“It is now unusual to not have at least one employee reported to occupational health because they have been assaulted by patients at every morning rounds across our health system,” said Marna Borgstrum, chief executive officer of Yale-New Haven Health System.
Borgstrum told CT Examiner that on top of the expected incidents of aggression from patients hospitalized with dementia, every other area of the health system has been coping with public misbehavior rising to the level of assault during the latest wave of the COVID-19 pandemic.
In the last few weeks Borgstrum said that a fist fight had broken out at a testing center, long wait times at the Emergency Department had led to aggression toward staff, and there were reports of disrespectful behavior by families of admitted patients facing new hospital protocols banning visitors.
“We understand that families are frustrated…we know that people are feeling overwhelmed by the length of the pandemic,” Borgstrum said. “There is a growing reduction in civility from patients and family members. For our staff, civility and even kindness goes a long way.”
Ajay Kumar, chief clinical officer at Hartford Healthcare, said their system was also struggling with similar problems.
“The relationship we have in Hartford Healthcare with our colleagues and our patients is different. We have seen incidence of grievance going up. We have seen incidence of impatience going up. We have not, fortunately, seen incidence of direct physical violence so far,” he said. “It has raised the temperature a little bit. Our nurses and our frontline providers are dealing with more of these grievances than before.”
Employees at Backus Hospital in Plainfield also say that there has been an increase in violence, but in their case not directly related to COVID-19.
“It’s been dangerous and it can escalate and it even can lead to assault and has,” said Sherri Dayton, a registered nurse at Backus Hospital.
According to Dayton, the increase in aggression at Backus has had less to do directly with COVID, and more to do with the increase in drug and alcohol addiction and mental health issues they have been seeing in the emergency room.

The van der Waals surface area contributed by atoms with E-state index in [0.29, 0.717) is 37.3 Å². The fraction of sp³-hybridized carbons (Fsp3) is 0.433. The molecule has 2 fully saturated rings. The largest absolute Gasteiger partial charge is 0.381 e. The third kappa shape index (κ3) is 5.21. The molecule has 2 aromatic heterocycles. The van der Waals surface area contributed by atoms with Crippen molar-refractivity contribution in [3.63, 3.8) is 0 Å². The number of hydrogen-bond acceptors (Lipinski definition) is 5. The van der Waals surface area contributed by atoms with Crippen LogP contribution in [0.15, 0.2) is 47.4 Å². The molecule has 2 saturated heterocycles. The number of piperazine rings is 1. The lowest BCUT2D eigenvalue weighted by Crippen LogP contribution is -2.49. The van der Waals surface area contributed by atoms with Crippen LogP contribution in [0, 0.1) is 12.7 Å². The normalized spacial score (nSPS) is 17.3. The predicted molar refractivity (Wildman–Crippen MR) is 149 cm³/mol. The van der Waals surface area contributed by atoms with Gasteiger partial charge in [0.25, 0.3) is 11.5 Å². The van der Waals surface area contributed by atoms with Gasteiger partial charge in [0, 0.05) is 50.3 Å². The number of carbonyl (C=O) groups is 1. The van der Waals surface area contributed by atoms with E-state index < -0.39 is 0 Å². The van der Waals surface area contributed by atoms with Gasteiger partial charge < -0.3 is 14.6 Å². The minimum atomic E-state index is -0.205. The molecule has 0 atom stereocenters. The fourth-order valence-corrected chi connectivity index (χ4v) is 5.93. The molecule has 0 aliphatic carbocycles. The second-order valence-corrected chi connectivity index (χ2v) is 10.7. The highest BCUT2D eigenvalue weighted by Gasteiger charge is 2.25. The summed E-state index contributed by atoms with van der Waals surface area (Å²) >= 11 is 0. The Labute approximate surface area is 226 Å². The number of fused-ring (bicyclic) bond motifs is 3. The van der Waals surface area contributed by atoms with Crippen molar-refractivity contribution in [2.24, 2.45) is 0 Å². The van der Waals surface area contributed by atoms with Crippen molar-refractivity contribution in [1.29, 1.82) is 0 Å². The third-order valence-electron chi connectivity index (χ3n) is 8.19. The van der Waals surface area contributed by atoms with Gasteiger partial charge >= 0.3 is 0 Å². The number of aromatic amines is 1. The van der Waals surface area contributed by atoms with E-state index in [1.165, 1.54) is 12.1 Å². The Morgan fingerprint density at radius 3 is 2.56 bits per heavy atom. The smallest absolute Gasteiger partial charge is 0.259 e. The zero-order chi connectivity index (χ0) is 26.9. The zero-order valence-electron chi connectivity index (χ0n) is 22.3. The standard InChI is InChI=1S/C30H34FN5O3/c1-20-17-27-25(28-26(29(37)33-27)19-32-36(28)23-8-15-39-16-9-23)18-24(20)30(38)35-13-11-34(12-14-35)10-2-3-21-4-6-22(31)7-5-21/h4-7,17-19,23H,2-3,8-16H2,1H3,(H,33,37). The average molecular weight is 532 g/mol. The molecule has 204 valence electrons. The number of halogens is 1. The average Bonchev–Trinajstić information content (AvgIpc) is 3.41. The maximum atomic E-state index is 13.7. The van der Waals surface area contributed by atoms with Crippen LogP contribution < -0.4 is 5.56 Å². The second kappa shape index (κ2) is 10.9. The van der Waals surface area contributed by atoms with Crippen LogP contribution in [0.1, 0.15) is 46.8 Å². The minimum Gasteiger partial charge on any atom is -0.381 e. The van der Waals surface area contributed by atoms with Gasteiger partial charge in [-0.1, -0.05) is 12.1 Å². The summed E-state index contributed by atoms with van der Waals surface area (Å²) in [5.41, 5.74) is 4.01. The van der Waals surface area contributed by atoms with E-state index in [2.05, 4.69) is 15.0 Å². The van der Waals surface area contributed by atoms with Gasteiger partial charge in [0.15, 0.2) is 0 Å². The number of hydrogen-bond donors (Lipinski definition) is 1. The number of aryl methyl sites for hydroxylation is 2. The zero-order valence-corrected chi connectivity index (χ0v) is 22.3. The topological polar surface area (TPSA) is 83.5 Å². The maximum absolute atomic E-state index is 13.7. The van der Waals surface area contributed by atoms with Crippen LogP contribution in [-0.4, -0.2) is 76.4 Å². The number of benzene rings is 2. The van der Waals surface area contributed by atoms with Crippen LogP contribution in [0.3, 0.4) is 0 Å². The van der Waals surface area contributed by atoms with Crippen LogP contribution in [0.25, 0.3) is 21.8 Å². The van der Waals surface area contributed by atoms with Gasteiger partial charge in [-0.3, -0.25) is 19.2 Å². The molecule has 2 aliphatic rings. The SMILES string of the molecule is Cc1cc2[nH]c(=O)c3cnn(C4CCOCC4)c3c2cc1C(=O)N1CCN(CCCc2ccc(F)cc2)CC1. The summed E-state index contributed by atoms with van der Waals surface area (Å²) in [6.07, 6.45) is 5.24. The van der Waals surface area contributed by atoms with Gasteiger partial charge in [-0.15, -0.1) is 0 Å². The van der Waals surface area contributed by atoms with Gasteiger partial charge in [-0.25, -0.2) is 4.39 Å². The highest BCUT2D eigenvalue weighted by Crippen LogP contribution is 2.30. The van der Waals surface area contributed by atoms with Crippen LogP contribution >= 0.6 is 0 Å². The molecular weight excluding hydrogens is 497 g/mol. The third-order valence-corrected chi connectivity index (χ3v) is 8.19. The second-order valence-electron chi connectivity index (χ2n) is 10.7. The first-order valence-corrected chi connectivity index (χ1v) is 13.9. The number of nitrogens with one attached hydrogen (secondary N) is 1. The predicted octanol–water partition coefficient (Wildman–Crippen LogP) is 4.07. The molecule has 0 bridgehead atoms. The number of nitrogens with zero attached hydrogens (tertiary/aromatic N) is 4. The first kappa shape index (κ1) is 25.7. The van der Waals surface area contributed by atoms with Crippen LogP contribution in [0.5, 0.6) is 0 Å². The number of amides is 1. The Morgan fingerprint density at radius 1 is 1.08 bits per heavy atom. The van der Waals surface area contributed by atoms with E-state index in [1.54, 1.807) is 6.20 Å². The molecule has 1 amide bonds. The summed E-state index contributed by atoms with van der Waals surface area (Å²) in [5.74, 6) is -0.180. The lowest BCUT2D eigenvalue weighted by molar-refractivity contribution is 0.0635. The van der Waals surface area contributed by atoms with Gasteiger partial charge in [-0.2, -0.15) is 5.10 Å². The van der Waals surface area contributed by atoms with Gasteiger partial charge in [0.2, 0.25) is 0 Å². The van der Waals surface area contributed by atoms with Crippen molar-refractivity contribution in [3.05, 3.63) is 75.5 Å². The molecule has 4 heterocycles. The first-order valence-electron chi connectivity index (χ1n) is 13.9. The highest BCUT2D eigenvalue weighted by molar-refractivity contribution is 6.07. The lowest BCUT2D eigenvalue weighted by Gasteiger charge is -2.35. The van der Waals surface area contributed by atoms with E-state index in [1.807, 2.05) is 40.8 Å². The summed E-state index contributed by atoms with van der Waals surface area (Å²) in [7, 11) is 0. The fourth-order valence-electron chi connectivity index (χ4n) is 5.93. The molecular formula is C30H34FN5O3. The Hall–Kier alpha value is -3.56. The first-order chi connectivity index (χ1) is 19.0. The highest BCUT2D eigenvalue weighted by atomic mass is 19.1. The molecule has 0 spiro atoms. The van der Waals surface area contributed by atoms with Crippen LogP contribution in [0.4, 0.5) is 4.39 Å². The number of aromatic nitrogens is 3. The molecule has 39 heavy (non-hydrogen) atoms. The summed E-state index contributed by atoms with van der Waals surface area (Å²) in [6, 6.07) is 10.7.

“The increase in the amount of addiction that we’re seeing is causing more assaults,” she said. “We frequently have people on drips due to alcohol withdrawal or, you know, give them Narcan. Typically, the addict doesn’t like to get knocked down, because it takes away their high and makes them have a headache and vomit and that kind of stuff. And they get very angry. So, we have had more aggression and injuries because of that kind of stuff.”
Even in average years, workplace injuries are not new to the medical field. In 2018, federal data showed that healthcare workers faced 73 percent of all nonfatal injuries from workplace violence in the United States.
Staffing shortages aren’t helping matters either.
According to Borgstrum, at Yale-New Haven Health last week more than 700 employees across the health system were out of work due to testing positive for COVID-19 despite being vaccinated. Today, 439 staff are currently out with COVID-19. This has led to exhaustion and frustration on the part of the staff, she said.
“Our staff have been asked to work and pick up additional shifts during this time,” Borgstrum said. “You can’t cover all the sick individuals and increase in patients without asking people to work overtime.”
In an effort to prevent more staff shortages, Yale-New Haven Health and Hartford Healthcare both plan to mandate that all staff receive a booster shot. Even with the booster, however, many staff and non-staff are still contracting COVID, but according to Dr. Tom Balcezak, chief medical officer for Yale-New Haven Health, the cases have been relatively mild.
While Hartford Healthcare has decided to continue to allow all visitors in to see admitted friends and family members, Yale-New Haven Health as of last week closed all visitation in an effort to prevent more infections.
“The visitor restriction is a step that we do not take lightly. We know how important it is for our patients to see their family,” Balcezak said.. “On balance right now, given all the stress that our health system is under, with all of the virus circulating it is the right thing.”
According to Kumar, part of the reason they have allowed visitors to continue is because it betters the relationship and hopefully prevents aggressive behaviors.
“I think that the operating model we have put in place where we welcome everybody with compassion and have allowed family to visit, it does reduce those infractions to a certain extent,” Kumar said.
Balcezak said he expects the omicron wave to peak soon and slowly decrease over the next four to six weeks. Currently 738 patients are hospitalized with COVID at Yale.